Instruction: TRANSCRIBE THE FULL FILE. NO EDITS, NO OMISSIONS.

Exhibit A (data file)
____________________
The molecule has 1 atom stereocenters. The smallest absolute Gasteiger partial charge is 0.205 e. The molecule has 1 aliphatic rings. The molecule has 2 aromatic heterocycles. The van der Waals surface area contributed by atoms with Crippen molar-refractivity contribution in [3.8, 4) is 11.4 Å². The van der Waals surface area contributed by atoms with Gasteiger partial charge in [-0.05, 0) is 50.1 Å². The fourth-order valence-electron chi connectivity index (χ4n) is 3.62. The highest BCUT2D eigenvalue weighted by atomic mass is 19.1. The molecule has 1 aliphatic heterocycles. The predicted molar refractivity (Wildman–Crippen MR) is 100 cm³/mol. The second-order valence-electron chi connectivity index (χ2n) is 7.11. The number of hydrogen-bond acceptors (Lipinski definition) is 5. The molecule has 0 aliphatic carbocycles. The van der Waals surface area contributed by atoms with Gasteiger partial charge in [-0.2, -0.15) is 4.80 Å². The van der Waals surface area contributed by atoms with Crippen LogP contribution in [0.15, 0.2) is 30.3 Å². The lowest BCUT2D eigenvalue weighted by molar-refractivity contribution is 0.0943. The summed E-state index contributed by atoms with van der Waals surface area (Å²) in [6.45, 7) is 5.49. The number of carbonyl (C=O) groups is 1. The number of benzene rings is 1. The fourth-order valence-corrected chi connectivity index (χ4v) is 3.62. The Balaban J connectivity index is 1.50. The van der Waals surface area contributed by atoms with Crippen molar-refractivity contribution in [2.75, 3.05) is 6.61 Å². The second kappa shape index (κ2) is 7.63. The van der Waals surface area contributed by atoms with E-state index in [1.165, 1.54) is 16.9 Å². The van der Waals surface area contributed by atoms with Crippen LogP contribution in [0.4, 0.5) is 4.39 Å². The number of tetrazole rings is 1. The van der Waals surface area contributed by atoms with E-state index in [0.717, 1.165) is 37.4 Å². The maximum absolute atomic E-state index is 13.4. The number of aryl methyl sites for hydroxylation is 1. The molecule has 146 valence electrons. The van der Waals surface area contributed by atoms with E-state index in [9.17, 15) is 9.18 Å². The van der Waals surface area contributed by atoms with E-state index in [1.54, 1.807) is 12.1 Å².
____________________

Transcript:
The molecule has 1 atom stereocenters. The smallest absolute Gasteiger partial charge is 0.205 e. The molecule has 1 aliphatic rings. The molecule has 2 aromatic heterocycles. The van der Waals surface area contributed by atoms with Crippen molar-refractivity contribution in [3.8, 4) is 11.4 Å². The van der Waals surface area contributed by atoms with Gasteiger partial charge in [-0.05, 0) is 50.1 Å². The fourth-order valence-electron chi connectivity index (χ4n) is 3.62. The highest BCUT2D eigenvalue weighted by atomic mass is 19.1. The molecule has 1 aliphatic heterocycles. The predicted molar refractivity (Wildman–Crippen MR) is 100 cm³/mol. The second-order valence-electron chi connectivity index (χ2n) is 7.11. The number of hydrogen-bond acceptors (Lipinski definition) is 5. The molecule has 0 aliphatic carbocycles. The van der Waals surface area contributed by atoms with Gasteiger partial charge in [-0.2, -0.15) is 4.80 Å². The van der Waals surface area contributed by atoms with Crippen LogP contribution in [0.15, 0.2) is 30.3 Å². The lowest BCUT2D eigenvalue weighted by molar-refractivity contribution is 0.0943. The summed E-state index contributed by atoms with van der Waals surface area (Å²) in [6.45, 7) is 5.49. The number of carbonyl (C=O) groups is 1. The number of benzene rings is 1. The fourth-order valence-corrected chi connectivity index (χ4v) is 3.62. The Balaban J connectivity index is 1.50. The van der Waals surface area contributed by atoms with Crippen molar-refractivity contribution in [2.75, 3.05) is 6.61 Å². The second kappa shape index (κ2) is 7.63. The van der Waals surface area contributed by atoms with E-state index in [1.165, 1.54) is 16.9 Å². The van der Waals surface area contributed by atoms with Crippen LogP contribution in [0.4, 0.5) is 4.39 Å². The number of tetrazole rings is 1. The van der Waals surface area contributed by atoms with E-state index in [0.717, 1.165) is 37.4 Å². The maximum absolute atomic E-state index is 13.4. The number of aryl methyl sites for hydroxylation is 1. The molecule has 146 valence electrons. The van der Waals surface area contributed by atoms with E-state index in [9.17, 15) is 9.18 Å². The van der Waals surface area contributed by atoms with E-state index in [1.54, 1.807) is 12.1 Å².